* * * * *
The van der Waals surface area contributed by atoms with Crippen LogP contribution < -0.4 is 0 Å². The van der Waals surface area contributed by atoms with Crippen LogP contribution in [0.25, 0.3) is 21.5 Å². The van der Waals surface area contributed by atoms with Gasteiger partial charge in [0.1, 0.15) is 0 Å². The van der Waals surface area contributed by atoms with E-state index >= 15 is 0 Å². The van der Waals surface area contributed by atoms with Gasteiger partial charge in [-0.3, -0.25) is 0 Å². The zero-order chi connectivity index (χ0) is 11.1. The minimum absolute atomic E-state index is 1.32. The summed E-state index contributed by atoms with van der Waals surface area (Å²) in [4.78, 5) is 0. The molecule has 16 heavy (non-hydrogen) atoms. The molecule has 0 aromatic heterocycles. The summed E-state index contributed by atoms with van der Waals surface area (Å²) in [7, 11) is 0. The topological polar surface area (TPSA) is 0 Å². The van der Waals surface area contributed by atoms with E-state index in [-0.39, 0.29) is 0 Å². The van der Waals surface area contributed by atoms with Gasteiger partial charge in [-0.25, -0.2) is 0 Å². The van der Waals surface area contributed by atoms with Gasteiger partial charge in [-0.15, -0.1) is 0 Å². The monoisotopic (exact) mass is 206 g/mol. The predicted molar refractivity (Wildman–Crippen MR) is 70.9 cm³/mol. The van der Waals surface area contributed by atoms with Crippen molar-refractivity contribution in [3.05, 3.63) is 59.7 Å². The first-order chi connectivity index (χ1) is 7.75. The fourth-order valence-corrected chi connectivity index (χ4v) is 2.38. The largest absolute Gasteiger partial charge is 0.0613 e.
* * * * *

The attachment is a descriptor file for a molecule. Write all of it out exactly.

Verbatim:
The van der Waals surface area contributed by atoms with Crippen LogP contribution < -0.4 is 0 Å². The van der Waals surface area contributed by atoms with Crippen LogP contribution in [0.25, 0.3) is 21.5 Å². The van der Waals surface area contributed by atoms with Gasteiger partial charge in [0.1, 0.15) is 0 Å². The van der Waals surface area contributed by atoms with E-state index >= 15 is 0 Å². The van der Waals surface area contributed by atoms with Gasteiger partial charge in [-0.3, -0.25) is 0 Å². The zero-order chi connectivity index (χ0) is 11.1. The minimum absolute atomic E-state index is 1.32. The summed E-state index contributed by atoms with van der Waals surface area (Å²) in [4.78, 5) is 0. The molecule has 16 heavy (non-hydrogen) atoms. The molecule has 0 aromatic heterocycles. The summed E-state index contributed by atoms with van der Waals surface area (Å²) in [7, 11) is 0. The topological polar surface area (TPSA) is 0 Å². The van der Waals surface area contributed by atoms with E-state index in [-0.39, 0.29) is 0 Å². The van der Waals surface area contributed by atoms with Gasteiger partial charge in [-0.25, -0.2) is 0 Å². The van der Waals surface area contributed by atoms with Gasteiger partial charge in [-0.15, -0.1) is 0 Å². The monoisotopic (exact) mass is 206 g/mol. The predicted molar refractivity (Wildman–Crippen MR) is 70.9 cm³/mol. The van der Waals surface area contributed by atoms with Crippen molar-refractivity contribution in [3.05, 3.63) is 59.7 Å². The first-order chi connectivity index (χ1) is 7.75. The fourth-order valence-corrected chi connectivity index (χ4v) is 2.38. The largest absolute Gasteiger partial charge is 0.0613 e.